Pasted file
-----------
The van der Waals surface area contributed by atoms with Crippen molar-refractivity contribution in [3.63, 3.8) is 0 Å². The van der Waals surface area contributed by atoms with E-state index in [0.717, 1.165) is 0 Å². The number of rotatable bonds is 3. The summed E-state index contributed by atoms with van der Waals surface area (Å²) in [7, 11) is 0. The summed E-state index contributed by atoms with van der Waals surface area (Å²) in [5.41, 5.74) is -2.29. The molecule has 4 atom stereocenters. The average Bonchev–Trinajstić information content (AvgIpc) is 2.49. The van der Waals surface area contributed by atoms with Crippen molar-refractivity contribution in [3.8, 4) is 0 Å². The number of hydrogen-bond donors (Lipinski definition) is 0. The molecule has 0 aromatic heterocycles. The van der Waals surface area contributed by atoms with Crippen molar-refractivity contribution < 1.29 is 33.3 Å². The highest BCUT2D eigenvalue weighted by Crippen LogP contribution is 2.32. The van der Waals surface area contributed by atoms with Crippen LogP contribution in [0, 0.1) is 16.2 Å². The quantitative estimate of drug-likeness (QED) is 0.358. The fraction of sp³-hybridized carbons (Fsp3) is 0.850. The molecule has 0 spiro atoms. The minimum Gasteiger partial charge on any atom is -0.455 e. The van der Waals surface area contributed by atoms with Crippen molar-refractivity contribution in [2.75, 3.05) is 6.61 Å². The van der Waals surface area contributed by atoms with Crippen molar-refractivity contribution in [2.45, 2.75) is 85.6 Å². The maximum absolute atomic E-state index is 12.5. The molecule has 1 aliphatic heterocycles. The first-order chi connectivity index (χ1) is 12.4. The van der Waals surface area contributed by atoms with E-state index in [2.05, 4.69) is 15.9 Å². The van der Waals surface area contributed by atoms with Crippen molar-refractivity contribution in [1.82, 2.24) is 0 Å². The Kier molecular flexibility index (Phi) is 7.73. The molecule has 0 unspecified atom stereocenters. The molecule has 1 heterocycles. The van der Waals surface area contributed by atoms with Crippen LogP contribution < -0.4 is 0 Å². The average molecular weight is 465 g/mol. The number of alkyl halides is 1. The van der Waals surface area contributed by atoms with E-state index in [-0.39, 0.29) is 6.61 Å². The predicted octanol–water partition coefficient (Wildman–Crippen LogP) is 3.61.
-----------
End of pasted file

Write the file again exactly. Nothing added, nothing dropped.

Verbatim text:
The van der Waals surface area contributed by atoms with Crippen molar-refractivity contribution in [3.63, 3.8) is 0 Å². The van der Waals surface area contributed by atoms with E-state index in [0.717, 1.165) is 0 Å². The number of rotatable bonds is 3. The summed E-state index contributed by atoms with van der Waals surface area (Å²) in [7, 11) is 0. The summed E-state index contributed by atoms with van der Waals surface area (Å²) in [5.41, 5.74) is -2.29. The molecule has 4 atom stereocenters. The average Bonchev–Trinajstić information content (AvgIpc) is 2.49. The van der Waals surface area contributed by atoms with Crippen molar-refractivity contribution in [3.8, 4) is 0 Å². The number of hydrogen-bond donors (Lipinski definition) is 0. The molecule has 0 aromatic heterocycles. The van der Waals surface area contributed by atoms with Crippen molar-refractivity contribution < 1.29 is 33.3 Å². The highest BCUT2D eigenvalue weighted by Crippen LogP contribution is 2.32. The van der Waals surface area contributed by atoms with Crippen LogP contribution in [0, 0.1) is 16.2 Å². The quantitative estimate of drug-likeness (QED) is 0.358. The fraction of sp³-hybridized carbons (Fsp3) is 0.850. The molecule has 0 spiro atoms. The minimum Gasteiger partial charge on any atom is -0.455 e. The van der Waals surface area contributed by atoms with Crippen molar-refractivity contribution in [2.75, 3.05) is 6.61 Å². The van der Waals surface area contributed by atoms with Crippen molar-refractivity contribution in [2.45, 2.75) is 85.6 Å². The maximum absolute atomic E-state index is 12.5. The molecule has 1 aliphatic heterocycles. The first-order chi connectivity index (χ1) is 12.4. The van der Waals surface area contributed by atoms with E-state index in [2.05, 4.69) is 15.9 Å². The van der Waals surface area contributed by atoms with Crippen molar-refractivity contribution in [1.82, 2.24) is 0 Å². The Kier molecular flexibility index (Phi) is 7.73. The molecule has 0 unspecified atom stereocenters. The molecule has 1 heterocycles. The van der Waals surface area contributed by atoms with Crippen LogP contribution < -0.4 is 0 Å². The average molecular weight is 465 g/mol. The number of alkyl halides is 1. The van der Waals surface area contributed by atoms with E-state index in [-0.39, 0.29) is 6.61 Å². The predicted octanol–water partition coefficient (Wildman–Crippen LogP) is 3.61.